As the organization grows, there is an increased need for a clear direction for teams to focus on. Providing strategy can often be paralyzing, especially if you haven't done it before.
In this post, I'll show you how to create a strategy by defining and ranking your four pillars—growth, engagement, retention, and monetization (GERM, in short).
You'll learn how other companies like LinkedIn or Netflix use GERM ranking to align their teams.
📩 In this issue, you'll find:
7️⃣-step guide on how to define and rank GERM in your company
Workshop recipe with free companion tool to walk you through GERM workshop step-by-step
Free pre-formatted slide deck to communicate your GERM rank to the team
You can preview slides here:
Now grab your favorite drink ☕️, catch a high five from me for trying to leave the world better than you found it 🙌, and let's rock&roll 🤘.
Are you missing a strategy?
Take a moment and answer these questions:
How do you define Growth, Engagement, Retention, and Monetization in your company?
What are the success metrics of those pillars in your company?
Which pillar is the most important one for your company currently?
Would your team know the answers to the questions above?
Would their answers be the same as yours?
If your answer to any of these looks like "no", you may suffer from a lack of strategy. It means your teams may be all over the place without a clear focus. And it's your job as a leader to provide the strategic context for your teams. So let's fix that by applying a simple framework that should provide the direction you need - the GERM model.
What are GERM pillars?
Every company has four strategic pillars:
📈 Growth - defining how you're gettingnew users,
🎮 Engagement - defining how your users are using your product,
↩️ Retention - defining how many users come back to use your product,
💰 Monetization - defining how you make a profit
These pillars form a customer lifecycle loop:
Know your success
You should know when you're happy about your progress on certain pillars. Every pillar should have its success metric.
Here are some example success metrics for each pillar:
📈 Growth (defining how you're getting new users):
Signups over a period of time
Number of registrations
🎮 Engagement (defining how users are using your product):
Number of articles read
Number of posts liked
Number of products added to wishlist or cart
Number of transactions
Search phrases used
↩️ Retention (describing how many users come back to use your product):
Number of users coming back in the next X hours/days/months
Daily active users / weekly active users rate
💰 Monetization (describing how you make money):
Customer Lifetime Value
The average revenue per purchase
Here are some examples of how specific companies define their success metrics:
Success metric (Netflix)
Success metric (Facebook)
Year-over-year member growth
Active user growth YOY
Number of content watched weekly
Number of posts liked
Daily active users
Gross margin, LTV, revenue
Ranking GERM pillars
Your teams should be working on all four pillars, but not equally. Product or marketing teams can easily focus on any of these pillars. If you don't point to a single source of focus explicitly, teams can be all around the place.
A good strategy is about making hard choices, so you must prioritize your company pillars to create that much-needed focus that will hopefully help you achieve better results.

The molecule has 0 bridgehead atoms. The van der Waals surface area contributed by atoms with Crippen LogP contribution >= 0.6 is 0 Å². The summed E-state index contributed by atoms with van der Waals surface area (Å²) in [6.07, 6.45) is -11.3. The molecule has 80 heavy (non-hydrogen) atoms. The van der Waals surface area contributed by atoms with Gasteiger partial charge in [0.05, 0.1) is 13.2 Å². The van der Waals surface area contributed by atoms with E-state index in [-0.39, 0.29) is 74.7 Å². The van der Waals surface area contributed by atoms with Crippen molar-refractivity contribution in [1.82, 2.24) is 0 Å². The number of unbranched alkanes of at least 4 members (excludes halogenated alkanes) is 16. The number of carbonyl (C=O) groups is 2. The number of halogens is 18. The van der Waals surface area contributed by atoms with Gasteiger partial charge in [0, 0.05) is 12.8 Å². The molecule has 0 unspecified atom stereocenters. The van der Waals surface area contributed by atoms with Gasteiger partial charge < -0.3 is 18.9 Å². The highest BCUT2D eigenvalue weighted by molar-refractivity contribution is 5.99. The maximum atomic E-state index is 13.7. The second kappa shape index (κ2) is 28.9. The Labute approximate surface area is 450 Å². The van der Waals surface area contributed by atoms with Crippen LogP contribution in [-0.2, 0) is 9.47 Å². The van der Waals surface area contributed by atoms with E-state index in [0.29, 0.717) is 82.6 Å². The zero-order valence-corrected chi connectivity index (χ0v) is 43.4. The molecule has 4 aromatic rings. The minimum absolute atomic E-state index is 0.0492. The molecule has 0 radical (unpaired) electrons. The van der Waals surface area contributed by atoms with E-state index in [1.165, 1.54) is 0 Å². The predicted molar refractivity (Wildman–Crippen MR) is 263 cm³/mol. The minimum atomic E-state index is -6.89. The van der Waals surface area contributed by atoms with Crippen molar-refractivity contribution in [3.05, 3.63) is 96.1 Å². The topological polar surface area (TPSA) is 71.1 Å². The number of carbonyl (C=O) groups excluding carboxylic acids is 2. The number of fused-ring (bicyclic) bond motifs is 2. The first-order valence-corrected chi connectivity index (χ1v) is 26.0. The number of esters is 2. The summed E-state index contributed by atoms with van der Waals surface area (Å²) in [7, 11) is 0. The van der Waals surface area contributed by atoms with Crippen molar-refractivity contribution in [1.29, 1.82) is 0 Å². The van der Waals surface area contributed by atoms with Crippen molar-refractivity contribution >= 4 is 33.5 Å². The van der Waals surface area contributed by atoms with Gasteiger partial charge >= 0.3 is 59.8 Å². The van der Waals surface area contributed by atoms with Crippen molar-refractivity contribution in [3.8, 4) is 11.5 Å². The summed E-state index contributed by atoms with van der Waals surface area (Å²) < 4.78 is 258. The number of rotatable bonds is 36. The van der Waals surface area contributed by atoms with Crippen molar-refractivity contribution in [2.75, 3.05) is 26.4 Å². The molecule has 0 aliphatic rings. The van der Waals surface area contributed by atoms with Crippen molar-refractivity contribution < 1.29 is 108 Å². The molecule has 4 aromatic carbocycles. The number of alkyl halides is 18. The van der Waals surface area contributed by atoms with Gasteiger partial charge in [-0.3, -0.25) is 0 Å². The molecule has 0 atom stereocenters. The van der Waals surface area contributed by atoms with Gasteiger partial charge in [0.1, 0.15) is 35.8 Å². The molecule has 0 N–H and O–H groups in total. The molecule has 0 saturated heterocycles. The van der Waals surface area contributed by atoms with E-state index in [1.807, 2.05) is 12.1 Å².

Which pillar should you prioritize?
I wish I had a better answer: it depends. Ranking GERM pillars depends on many factors, and can priorities you'll set will bring different effects.
Prioritizing the 📈 growth of new customers can increase company economies of scale, create a stronger brand, and give you customer data that you can then use in your recommendations engine or customer re-targeting.
On the other hand, prioritizing 💰 monetization over growth can lead to higher profits year-over-year that can be re-invested into growth in the following year.
Don't be tempted to say two pillars are equally important. When you do, you will create confusion, not focus.
If two things are equally important, then nothing is important.
When it comes to 💌 Product Blocks newsletter, at launch, my GERM rank would be as follows:
Number of subscribers month-over-month
Important in the beginning to reach as many people as possible to inspire them to make the change
Important as I want to keep the quality of content high
Newsletter open rate
Not critical to me right now as I have a full-time job and other sources of steady income
That's it. This table represents a GERM ranking.
GERM ranking is a first-class citizen in your company strategy. It provides a simple but powerful message to focus and align your teams.
When to change your GERM rank?
GERM rank is a mid-to-long-term commitment. Update your GERM rank yearly or when something significant happens to your company, industry, or competitor landscape.
To help you run the workshop exercise, I've prepared a document in Coda. Coda is a flexible document-based platform to connect, document, and visualize your data. Think Notion + Confluence + Airtable on steroids.
If you use it in the workshop, by the end of it, it will connect all the steps and give you a one-pager summary:
If you want to use Coda…
1. Go to this page and click "Duplicate this doc".
If you're new to Coda and want to learn more, click here.
PS: I like Coda, but you don't have to use it—you can use Miro, Excel, Google Slides, or a simple whiteboard and post-it notes. Whatever tool you use, follow the steps below.
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